developments in feeder plants for Rome and Rockmart. It is not beyond
belief that Haralson County could be the site of an auto or
auto-feeder plant.

It is amusing to compare the population distribution around Lincon
with that around Haralson. An imprecise but picturesque way to do this
is to fly directly above the two places in turn at night and look at
the lights from the neighboring cities.

I have drawn the hemispherical view down from 33,000 feet in the two
cases. (At that flying altitude, the Earth's horizon is about 229
miles away.)

The one for Haralson is here:
While the one for Lincoln, Alabama is here:

[I still have copies of these, but stopped publishing them when I
"moved" from Earthlink to Bellsouth. Find a "repurposed" version of
the first image, with added textual annotation, referenced from my
"Haralson County, Georgia data sources portal" at
viz., -RF]

In both pictures, the same six large cities (orbiting a hub at
Anniston) dominate the view - cities which provide nearby buyers for
manufactured vehicles. (Think ACMBHC hexagon, not ABC triangle?)

Both Lincoln and Haralson, being rural, escape the traffic, taxes and
regulations of a big city. But at the same time, within an hour's
drive of such a city, they are able to draw on a huge skilled labor
pool which can entertain such a daily commute (OUT of the city -
opposite to most traffic) given the high wages paid autoworkers.
In the long run, the plentiful land in the rural environs also
provides an opportunity to relocate close to work sited there.

I'm sure you know how to pitch the county, citing the north-south four
lane (27) and east-west Interstate (20); the parallel rail lines; the
empty industrial park under construction; the forthcoming local
technical school campus; and so on. Now that 120 is four-laned as far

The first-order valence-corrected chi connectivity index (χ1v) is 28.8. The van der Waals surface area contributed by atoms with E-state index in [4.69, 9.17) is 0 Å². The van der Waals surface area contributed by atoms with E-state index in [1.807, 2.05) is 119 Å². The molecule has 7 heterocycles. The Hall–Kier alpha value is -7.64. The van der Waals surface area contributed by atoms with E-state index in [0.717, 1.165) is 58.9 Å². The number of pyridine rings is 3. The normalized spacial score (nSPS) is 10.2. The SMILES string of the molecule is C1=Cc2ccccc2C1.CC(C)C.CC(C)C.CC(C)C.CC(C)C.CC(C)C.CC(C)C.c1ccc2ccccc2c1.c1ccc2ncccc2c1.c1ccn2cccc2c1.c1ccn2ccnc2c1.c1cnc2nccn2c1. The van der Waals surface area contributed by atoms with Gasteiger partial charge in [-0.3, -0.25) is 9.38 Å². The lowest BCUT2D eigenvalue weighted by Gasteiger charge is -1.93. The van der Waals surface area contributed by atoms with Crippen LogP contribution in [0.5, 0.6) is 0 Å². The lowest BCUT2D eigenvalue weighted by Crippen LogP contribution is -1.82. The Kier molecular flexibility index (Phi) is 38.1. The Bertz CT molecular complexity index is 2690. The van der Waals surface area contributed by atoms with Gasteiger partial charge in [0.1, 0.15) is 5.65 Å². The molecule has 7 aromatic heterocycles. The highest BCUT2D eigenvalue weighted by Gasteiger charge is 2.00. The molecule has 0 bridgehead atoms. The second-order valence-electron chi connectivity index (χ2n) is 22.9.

as Dallas, it is not unthinkable it could be four-laned all the way to
Buchanan as well, given proper incentives. I do not have an intimate
understanding of auto manufacture, but I bet all these factors are
attractive to that industry today.

Personally, I'm not sure I want a giant auto plant half a dozen miles
from home, but if that it is the sort of thing for which you guys are
working, I'll wish you good luck.

Best, Ron


Well, the Honda plant will be rather smaller than the hypothetical
Toyota plant, and more than twice as far as well, so I'm not unhappy.

It probably didn't hurt that Haralson High art teacher Jeff Abney
teaches Japanese Raku ceramics and looks to develop a "Celebration of
Japan" week when he returns home from Japan after his Fulbright visit.
At the least, it helps mitigate nasty remarks by local dinosaurs which
followed on the accidental sinking of the "Ehime Maru" shortly after I
wrote the e-mail cited above.

It's interesting that Honda waited until a week after the US election
to make this announcement. One wonders what might have happened had
someone who spoke about industrial "Benedict Arnolds" been elected
president, as if capital located in this country was not the rightful
property of its owners, whether they were Americans, Japanese, or an
amalgam of international investors, who in less presumptuous times
would have been thought entitled to dispose of it as they saw fit.

Still, that's not to say there were ANY major candidates addressing
the long-term economic well-being of US in a responsible way, even to
the extent one could given his would-be limited realm of
resposibility, e.g. the current massive budget deficit and burgeoning
unfunded long-term social liabilities of the federal government.

But then, maybe the politicians are just a reflection of contemporary
American society. The personal savings rate has plunged from about 10%
to ZERO over the last twenty years (Commerce Dept. definition; the Fed
definition would have you believe buying something like a bass boat
for weekend use is a form of "savings", LOL.) And Americans pay for
their current annual half-trillion dollars in net imports through the
net purchase of US-based assets by foreigners in a similar amount. God
help this country of it ever again has to generate business capital
out of something like real domestic personal savings!

Ron Feigenblatt

P.S. I love my Honda - but you couldn't tell that from the way I've
neglected its exterior lo these many years...